I wrote a bit last week about Norsk Hydro’s encounter with LockerGoga, a newish form of Ransomware.
DarkReading.com has posted an insightful look at LockerGoga that I found to be rather interesting. The article makes six key revelations regarding the strain of ransomware. I thought I’d offer my own take on them here.
They are as follows:
1. LockerGoga Changes Passwords
According to Vijayan, once LockerGaga infects a system, it changes the user account passwords to “[email protected]”
By changing the password, LockerGoga complicates any local intervention that an InfoSec pro might be trying to perform to save the endpoint from encryption.
2. End-Users are Forcibly Booted from the System as LockerGoga Takes Hold
I guess the ransomware’s developer is trying to limit the number of countermeasures a system might have in place to defend itself from an attack like this.
However, it’s sort of a silly decision, especially considering the infected end-point can’t display a ransom note to the end-user if they’re not logged in. If anything this makes LockerGoga a bit more destructive than it should be to leverage it as a money-making tactic properly.
3. LockerGoga Does not Leverage the Infected End-Point’s Network
Where more traditional ransomware programs might leverage an infected end-point’s network for things like commands, communication, and/or propagation (more on this next), LockerGoga avoids it altogether.
LockerGoga will actually disable any and all network points it finds on an end-point when installing itself. Security researchers have noticed the addition of some network capabilities in more recent examples of LockerGoga, so this might change shortly.
4. LockeGoga Doesn’t Propagate
Weird, right? But apparently, that’s the case. LockerGoga once installed on an end-point doesn’t do much other than encrypt the files its find there and then wait to be decrypted after somebody pays the ransom.
That’s unusual and not typical behavior from ransomware. According to researchers from Palo Alto Networks, LockerGoga is manually copied from end-point to end-point via server message protocols.
Like I mentioned in No. 3, this might be changing shortly. As of right now though LockerGoga is installed MANUALLY by Bad Actors who might have access to your system.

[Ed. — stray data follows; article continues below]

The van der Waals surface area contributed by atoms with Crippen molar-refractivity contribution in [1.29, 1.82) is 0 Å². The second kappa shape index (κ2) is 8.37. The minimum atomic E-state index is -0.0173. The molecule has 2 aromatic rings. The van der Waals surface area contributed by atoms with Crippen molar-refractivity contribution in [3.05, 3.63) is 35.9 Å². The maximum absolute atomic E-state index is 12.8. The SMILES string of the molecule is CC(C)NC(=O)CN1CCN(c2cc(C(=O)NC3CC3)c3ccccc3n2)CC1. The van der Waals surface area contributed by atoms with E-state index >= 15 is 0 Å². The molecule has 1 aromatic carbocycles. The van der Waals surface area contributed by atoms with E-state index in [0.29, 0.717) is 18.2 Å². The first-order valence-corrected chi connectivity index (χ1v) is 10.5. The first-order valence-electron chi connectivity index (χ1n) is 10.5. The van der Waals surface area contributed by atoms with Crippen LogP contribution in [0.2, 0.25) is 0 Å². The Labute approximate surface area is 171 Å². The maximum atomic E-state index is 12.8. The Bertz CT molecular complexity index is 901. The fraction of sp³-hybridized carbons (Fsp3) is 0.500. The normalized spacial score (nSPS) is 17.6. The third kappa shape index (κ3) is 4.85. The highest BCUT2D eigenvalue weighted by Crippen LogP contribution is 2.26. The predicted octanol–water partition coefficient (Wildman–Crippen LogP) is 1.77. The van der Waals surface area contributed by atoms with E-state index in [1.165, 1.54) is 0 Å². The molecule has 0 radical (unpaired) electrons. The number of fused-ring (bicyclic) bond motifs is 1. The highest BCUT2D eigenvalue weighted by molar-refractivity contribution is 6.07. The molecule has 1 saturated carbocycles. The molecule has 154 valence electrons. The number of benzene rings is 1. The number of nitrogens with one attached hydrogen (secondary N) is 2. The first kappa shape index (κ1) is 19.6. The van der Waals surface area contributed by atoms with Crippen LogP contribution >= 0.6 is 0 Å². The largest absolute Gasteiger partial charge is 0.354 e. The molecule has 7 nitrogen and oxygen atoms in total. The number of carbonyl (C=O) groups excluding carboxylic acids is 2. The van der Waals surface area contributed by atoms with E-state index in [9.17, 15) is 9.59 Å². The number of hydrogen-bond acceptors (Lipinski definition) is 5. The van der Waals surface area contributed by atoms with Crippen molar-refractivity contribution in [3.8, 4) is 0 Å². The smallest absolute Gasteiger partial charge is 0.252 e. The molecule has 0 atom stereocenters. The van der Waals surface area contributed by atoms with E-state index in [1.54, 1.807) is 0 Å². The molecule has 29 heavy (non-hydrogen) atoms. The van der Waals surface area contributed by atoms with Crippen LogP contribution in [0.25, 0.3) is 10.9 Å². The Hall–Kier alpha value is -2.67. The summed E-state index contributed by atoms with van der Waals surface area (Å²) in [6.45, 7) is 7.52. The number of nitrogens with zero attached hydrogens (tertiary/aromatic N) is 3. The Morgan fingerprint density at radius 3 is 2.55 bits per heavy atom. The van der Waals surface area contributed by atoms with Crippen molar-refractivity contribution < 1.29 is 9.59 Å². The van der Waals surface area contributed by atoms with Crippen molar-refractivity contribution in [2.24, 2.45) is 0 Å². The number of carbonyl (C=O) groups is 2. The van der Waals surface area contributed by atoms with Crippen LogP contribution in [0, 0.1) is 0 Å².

5. It’s Designed Specifically for Targeted Attacks
As I’ve already established, LockerGoga is a bizarre bit of code. It doesn’t propagate itself, and it doesn’t utilize any form of network interconnectivity that a more highly developed ransomware would.
That could actually be LockerGoga’s secret sauce. By being so radically different from other ransomware, LockerGoga can both evade more traditional machine learning and A.I. countermeasures, especially when leveraged by an attacker who has complete access to their target’s system and has managed to remain undetected.
6. It’s trying to pass itself off as a more well-known/sophisticated ransomware
Simply put, LockerGoga wants people to think it’s CryptoLocker. And at first glance it appears to be similar, all the way down to the ransom note it delivers to an end-user after their system is encrypted.
However, when comparing the two, LockerGoga apparently has some shoddy work behind it, making it both less advanced but more dangerous than CryptoLocker. Some of the bugs found in LockerGoga’s code directly relate to its decryption capabilities, meaning that even after an end-point is decrypted, LockerGoga might strike again because of how unstable it is.
I’m not going to pretend I know more about the situation than anybody else or that I know the motive behind the attackers. However, my hot take on the issue is this:
Whoever developed LockerGoga knows enough about ransomware to be dangerous but not necessarily enough to be successful in its development and deployment. That said, there’s evidence to suggest that whoever’s behind LockerGoga is learning at an alarming pace and there’s a reason to believe any subsequent version of this ransomware will cause chaos 10x the amount that it already has.
Only time will tell.